path-connected
agents implies that more agents participating is better for an agent.
Decisions to stay in
the mark
et are
str
ategic complements
Drop-out game is
supermodular
A
maximal
NE
in pure
strategies exists.
Contagion effect
Example: Initial Conditions, Dropouts and Contagion
Contagion effect is larger for the worse starting state and for smaller networks.
A networked model can generate
persistent differences
among two social groups with
identical
economic characteristics except that they differ in their starting state.
Example: Connected Social Groups and Dropouts
Drop-out rates significantly higher for agents initially unemployed, even though the network is connected.
Policies that affect current employment will have both
delayed
and
long-lasting
effects.
There is a
positive externality
between the status of connected agents.
If we want to improve the status of individuals, there will be two advantages to
concentrating
the improvements
in tighter clusters
.
Transition probabilities of those directly involved improve.
Transition probabilities of those connected with these agents also improve.
Concentrated improvements lead to a greater improvement of the status of connections than disperse improvements.
Drop-out game
Situation:
all agents decide to drop out. Consider two subsidies:
We pick agents distributed around the network.
We subsidize agents who are clustered together.
Direct impact of the subsidy
Direct impact of the subsidy +
Indirect contagion effect
Example: Concentration of Subsidies
Concentrating effects more locally can have a higher or lower impact, depending on the network configuration.
Employment is positively correlated across time and agents.
Unemployment exhibits duration dependence: probability of getting a job decreases with unemployment's spell.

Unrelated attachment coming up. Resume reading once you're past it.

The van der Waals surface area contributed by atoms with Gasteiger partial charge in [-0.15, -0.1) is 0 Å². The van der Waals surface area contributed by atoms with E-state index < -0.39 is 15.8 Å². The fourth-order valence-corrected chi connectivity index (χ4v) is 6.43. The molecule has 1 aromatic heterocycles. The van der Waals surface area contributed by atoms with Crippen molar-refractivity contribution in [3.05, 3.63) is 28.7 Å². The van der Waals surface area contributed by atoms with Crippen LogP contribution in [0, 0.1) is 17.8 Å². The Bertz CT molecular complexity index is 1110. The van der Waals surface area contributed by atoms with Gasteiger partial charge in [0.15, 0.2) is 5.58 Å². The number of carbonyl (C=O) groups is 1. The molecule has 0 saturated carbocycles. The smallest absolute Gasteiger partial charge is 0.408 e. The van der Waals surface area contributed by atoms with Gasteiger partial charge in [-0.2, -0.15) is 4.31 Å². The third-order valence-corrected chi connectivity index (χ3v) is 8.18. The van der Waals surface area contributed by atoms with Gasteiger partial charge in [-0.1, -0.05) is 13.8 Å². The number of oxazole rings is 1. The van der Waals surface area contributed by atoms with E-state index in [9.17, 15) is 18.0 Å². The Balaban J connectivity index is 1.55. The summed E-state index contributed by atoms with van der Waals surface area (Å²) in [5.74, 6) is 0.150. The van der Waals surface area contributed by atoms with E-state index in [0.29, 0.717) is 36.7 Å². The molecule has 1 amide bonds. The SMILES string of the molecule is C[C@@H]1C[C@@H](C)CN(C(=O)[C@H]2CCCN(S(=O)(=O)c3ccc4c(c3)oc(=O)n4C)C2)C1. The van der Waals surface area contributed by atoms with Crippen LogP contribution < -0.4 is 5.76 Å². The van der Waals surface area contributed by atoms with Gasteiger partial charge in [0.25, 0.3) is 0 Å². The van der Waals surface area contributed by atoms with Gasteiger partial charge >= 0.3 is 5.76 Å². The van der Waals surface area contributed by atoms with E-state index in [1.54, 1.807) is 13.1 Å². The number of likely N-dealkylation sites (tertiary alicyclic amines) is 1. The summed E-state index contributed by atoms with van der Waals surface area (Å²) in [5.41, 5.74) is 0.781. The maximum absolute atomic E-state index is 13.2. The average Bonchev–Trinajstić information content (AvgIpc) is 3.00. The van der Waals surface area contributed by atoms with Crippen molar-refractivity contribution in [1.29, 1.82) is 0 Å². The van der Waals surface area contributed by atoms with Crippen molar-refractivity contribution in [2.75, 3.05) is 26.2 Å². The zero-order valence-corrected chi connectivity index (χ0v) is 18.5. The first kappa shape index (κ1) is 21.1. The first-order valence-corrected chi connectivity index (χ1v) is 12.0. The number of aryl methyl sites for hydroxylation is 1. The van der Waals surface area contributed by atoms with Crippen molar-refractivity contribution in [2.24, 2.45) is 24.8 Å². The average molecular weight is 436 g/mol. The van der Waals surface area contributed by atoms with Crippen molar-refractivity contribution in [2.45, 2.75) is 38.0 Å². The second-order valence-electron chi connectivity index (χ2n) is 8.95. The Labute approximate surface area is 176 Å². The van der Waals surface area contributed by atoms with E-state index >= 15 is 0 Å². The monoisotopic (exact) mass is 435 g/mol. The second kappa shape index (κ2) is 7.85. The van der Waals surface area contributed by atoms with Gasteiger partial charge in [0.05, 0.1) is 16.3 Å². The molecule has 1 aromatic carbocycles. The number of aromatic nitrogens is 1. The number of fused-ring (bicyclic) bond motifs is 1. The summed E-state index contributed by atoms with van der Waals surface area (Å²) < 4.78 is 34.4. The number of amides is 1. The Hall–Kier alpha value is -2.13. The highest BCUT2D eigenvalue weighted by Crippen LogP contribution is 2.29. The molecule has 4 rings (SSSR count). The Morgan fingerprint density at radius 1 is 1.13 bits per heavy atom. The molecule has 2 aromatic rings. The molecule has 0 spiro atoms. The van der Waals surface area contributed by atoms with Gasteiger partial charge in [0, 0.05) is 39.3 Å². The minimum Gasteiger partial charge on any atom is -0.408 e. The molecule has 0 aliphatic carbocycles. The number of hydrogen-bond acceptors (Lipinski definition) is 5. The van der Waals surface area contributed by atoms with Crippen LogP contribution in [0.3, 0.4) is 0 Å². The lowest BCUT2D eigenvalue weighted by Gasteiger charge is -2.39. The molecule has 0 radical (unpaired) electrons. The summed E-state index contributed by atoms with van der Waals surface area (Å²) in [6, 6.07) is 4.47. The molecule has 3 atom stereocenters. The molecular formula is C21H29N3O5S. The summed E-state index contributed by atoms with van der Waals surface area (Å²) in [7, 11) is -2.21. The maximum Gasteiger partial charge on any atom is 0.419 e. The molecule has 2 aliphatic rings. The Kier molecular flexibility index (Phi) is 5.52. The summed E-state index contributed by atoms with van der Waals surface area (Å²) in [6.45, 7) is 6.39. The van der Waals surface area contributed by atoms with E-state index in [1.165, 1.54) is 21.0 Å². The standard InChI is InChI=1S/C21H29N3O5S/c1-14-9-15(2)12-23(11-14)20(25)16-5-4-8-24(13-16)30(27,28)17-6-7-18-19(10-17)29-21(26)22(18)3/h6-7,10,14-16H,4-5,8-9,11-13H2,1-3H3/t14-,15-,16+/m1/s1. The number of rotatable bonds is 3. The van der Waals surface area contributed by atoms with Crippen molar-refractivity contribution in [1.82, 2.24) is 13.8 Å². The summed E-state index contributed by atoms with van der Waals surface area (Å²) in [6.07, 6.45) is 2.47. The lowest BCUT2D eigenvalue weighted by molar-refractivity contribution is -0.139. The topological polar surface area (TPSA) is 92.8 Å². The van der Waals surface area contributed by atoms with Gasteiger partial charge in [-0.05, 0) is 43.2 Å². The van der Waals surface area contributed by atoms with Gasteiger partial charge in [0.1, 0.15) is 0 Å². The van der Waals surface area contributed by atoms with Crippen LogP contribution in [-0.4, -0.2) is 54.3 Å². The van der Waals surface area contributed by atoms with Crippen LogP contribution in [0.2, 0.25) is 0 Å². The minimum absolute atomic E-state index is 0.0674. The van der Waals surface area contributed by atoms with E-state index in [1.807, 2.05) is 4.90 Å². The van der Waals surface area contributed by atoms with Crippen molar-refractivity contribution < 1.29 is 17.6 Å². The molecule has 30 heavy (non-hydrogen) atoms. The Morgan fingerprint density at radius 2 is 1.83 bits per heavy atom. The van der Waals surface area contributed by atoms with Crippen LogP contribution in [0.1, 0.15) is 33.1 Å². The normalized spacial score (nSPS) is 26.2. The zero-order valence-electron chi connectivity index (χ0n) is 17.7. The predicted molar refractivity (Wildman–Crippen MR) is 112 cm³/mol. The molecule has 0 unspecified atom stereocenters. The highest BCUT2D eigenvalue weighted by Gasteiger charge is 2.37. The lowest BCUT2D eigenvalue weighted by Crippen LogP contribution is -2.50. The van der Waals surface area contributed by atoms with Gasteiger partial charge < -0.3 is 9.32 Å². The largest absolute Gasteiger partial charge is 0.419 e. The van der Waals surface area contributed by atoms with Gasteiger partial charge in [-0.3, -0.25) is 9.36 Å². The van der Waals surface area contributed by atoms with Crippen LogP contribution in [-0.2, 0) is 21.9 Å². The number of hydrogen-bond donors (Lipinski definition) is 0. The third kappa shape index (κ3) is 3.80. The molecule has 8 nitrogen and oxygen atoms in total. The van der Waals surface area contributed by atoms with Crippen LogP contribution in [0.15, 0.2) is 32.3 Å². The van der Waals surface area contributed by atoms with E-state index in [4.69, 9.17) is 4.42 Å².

A group's drop-out rate will be higher and probability of employment lower if staying in the market is costly and that group starts with a worse employment status.
State
: vector of agents' employment at the end of t.
Transition probabilities
: dependent on the network of relationships.
Employment follows a finite state
Markov process
.
This model has some features:
Agents decide whether to stay in the labor market network or drop out. This is a once-and-for-all decision (no reentry allowed).
Staying has an expected present value of costs c.
Social networks influence economic
success of individuals at least in part
due to the different
composition
and
history
of individuals' networks.
Proposition 1:

Under fine enough subdivision of periods, the unique steady-state long-run distribution on employment is such that the employment statuses of any path-connected agents are positively correlated.
Proposition 2:

Under fine enough subdivisions of periods, starting under the steady-state distribution, the employment statuses of any two path-connected agents are positively correlated across arbitrary periods.
Example: Time Series of Employment for Networked Versus Disconnected Agents
Network structure influences the stickiness of the process and the duration of unemployment.
Simulation in Mathematica:
long-run unemployment rate
Full transcript